Eeeeeeeeeeeeeeeeeeeeee. Five minutes left.
At the bell’s flat-noted tone students begin pouring out of their classrooms. I leave too, casual and dangle-armed, beginning this hourly ritual of transporting myself from one class to the next. The walk is only two flights of stairs down.
But I enter the staircase behind a dozen other students pooled at its entrance, flushing themselves one by one through the door, and now there’s a distinct trail of bodies forming a compact line on the narrow steps. Squeezed together like this, the line moves mechanically, uninterrupted.
A girl is directly in front of me, and thinking her friend had called her amidst the stairwell chatter, she turns her head, only for her eyes to find their way to mine.
“Oh, sorry,” she says, “I thought you were someone else.”
And I want to ask how you could possibly think I was someone else when there’s only one me in this place. Look at you. Your cheeks are pudgy in a way that could fit only your face. Your upper lip has a distinct stubble. And your hair is frizzed and spidery, unique to look at. I want to say, there’s no way anyone could possibly think you were someone else. I want to say, there’s only one you in this place. And I want to ask how I could be anyone else but me.
I say, “It’s no problem.”
Her eyes linger on me a moment longer. Maybe there are different you’s, they seemed to say. And I start wondering about your different you’s, if there’s a you who resembles you the most. Maybe if we had more time you could see the me that makes me and I could see the you that makes you. But there’s only five minutes, her twinkling eyes seemed to say. That isn’t enough time. If only we had more time, but we don’t. So for a quarter of a second longer we try to walk down together before reality pulls us awake.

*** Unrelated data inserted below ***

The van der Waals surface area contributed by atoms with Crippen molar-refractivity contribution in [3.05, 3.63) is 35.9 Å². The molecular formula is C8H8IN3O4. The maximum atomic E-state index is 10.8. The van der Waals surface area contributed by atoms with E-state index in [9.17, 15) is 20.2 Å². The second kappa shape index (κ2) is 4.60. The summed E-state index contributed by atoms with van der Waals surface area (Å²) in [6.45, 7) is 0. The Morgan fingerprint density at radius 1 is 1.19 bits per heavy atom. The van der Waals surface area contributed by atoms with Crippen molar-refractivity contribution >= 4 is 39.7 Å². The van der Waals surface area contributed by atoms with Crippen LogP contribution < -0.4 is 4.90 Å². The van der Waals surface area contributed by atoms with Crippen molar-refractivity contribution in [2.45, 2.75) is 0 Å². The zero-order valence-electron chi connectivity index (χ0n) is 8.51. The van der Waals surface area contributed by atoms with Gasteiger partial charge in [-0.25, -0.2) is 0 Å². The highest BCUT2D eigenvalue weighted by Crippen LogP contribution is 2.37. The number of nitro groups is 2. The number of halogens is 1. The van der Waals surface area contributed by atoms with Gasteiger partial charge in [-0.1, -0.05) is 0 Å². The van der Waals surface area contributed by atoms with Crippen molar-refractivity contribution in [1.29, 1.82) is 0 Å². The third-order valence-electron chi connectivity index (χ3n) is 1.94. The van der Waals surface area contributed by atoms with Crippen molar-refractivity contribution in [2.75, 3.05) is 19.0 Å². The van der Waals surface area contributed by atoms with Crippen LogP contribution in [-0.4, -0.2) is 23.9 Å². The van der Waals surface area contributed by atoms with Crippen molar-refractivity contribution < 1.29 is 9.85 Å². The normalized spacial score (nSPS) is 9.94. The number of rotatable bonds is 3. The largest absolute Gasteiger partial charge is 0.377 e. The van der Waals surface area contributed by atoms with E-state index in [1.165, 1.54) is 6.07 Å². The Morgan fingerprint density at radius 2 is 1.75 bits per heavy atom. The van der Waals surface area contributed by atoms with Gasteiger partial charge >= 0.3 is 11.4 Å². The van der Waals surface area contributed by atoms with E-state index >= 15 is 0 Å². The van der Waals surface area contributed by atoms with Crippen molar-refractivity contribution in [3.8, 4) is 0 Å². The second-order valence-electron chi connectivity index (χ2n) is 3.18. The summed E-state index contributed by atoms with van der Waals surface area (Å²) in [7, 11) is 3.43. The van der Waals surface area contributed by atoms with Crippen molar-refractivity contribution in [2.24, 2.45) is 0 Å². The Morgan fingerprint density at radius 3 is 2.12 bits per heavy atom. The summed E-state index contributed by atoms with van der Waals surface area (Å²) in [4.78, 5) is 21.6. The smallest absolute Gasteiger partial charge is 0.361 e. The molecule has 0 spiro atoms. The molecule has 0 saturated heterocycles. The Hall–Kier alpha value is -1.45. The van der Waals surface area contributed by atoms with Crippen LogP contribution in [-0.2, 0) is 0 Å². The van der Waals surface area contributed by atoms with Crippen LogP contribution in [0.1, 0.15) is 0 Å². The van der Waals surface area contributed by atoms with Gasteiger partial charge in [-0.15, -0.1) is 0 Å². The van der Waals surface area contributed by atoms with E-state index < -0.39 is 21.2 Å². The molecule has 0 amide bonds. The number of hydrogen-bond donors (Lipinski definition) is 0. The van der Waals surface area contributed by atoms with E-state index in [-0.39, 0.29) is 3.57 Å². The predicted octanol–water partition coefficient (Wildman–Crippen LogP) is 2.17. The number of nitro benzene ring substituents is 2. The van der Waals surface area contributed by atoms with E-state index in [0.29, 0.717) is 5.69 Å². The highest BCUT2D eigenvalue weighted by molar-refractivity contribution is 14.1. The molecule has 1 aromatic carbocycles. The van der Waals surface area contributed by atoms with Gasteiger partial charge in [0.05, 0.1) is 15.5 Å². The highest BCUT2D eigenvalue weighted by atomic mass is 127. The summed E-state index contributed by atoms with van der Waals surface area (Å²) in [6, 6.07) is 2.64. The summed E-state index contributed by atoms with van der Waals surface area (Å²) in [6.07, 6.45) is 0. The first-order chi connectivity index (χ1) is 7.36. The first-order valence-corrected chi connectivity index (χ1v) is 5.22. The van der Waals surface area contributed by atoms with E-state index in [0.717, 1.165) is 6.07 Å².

In her eyes it’s as if we had already walked along the beach hundreds of times. Arm in arm, we’d tell each other stories of how our day went, of how much we’d like to know more about each other. Across the sand we’d see everyone else walking too, sharing their individual stories to the rest of the world. We’d walk up to them, about to say something, but before one of us can utter a word, our time is up.
She turns her head away and exits the stairwell after one flight.
Three minutes left.
The trail from before has dispersed, and the mass of bodies moves faster down the stairs. Students from the lower floors begin climbing up. It’s a strange thing to have stairs for going up or down and having only one or two teachers out of dozens enforcing that rule, because now a student is coming towards me, and there is a hesitant pause.
“Excuse me,” I say, and he turns towards the side and passes me.
But then something tickles his nerves. He would turn around and ask, hey, are you are a senior? And I would ask, what does it matter? And then he’d say, I was only curious. And then he’d persist, so does that mean you’re a senior? And again I would ask, what does it matter? And after a brief pause he’d say, it matters to me. And I would look at him and wonder why anything about me would matter to him. And then he’d ask, what’s the big deal?
With our eyes locked, I would say, the big deal is I’m leaving this place, and I’m going out into some unknown world so unlike the one I’ve lived in for so long. I won’t see my teachers everyday as I did before. And I’ll never hear the bell that doesn’t even sound like a real bell anymore. And I won’t be able to greet everyone good morning or hello. And I won’t be able to complain about the cafeteria food. And I won’t be able to see my friends like before. And I won’t be able to laugh with others about nerdy calculator jokes. And I’ll never have another scheduled fire drill to get out of class. And I won’t have to wake up at six o’clock in the morning everyday as I’ve done these past four years to go to the place that’s become a heaven to me in its own way. And I don’t even know how to begin saying good-bye, with so little time left.
But he doesn’t know what to say. He looks at me, something about him reminding me of myself, that maybe I was like him four years ago, also impatient to leave this place. But with so little time left before the bell rings, before high school ends, all he can do is look. With nothing to say, he walks on.
One minute left.
I exit the stairwell and begin walking to the opposite end of the hallway towards my next class. Inside, one can see the teacher trying to finish all the grades before they’re due, but the bell’s about to ring.
There’s no more time.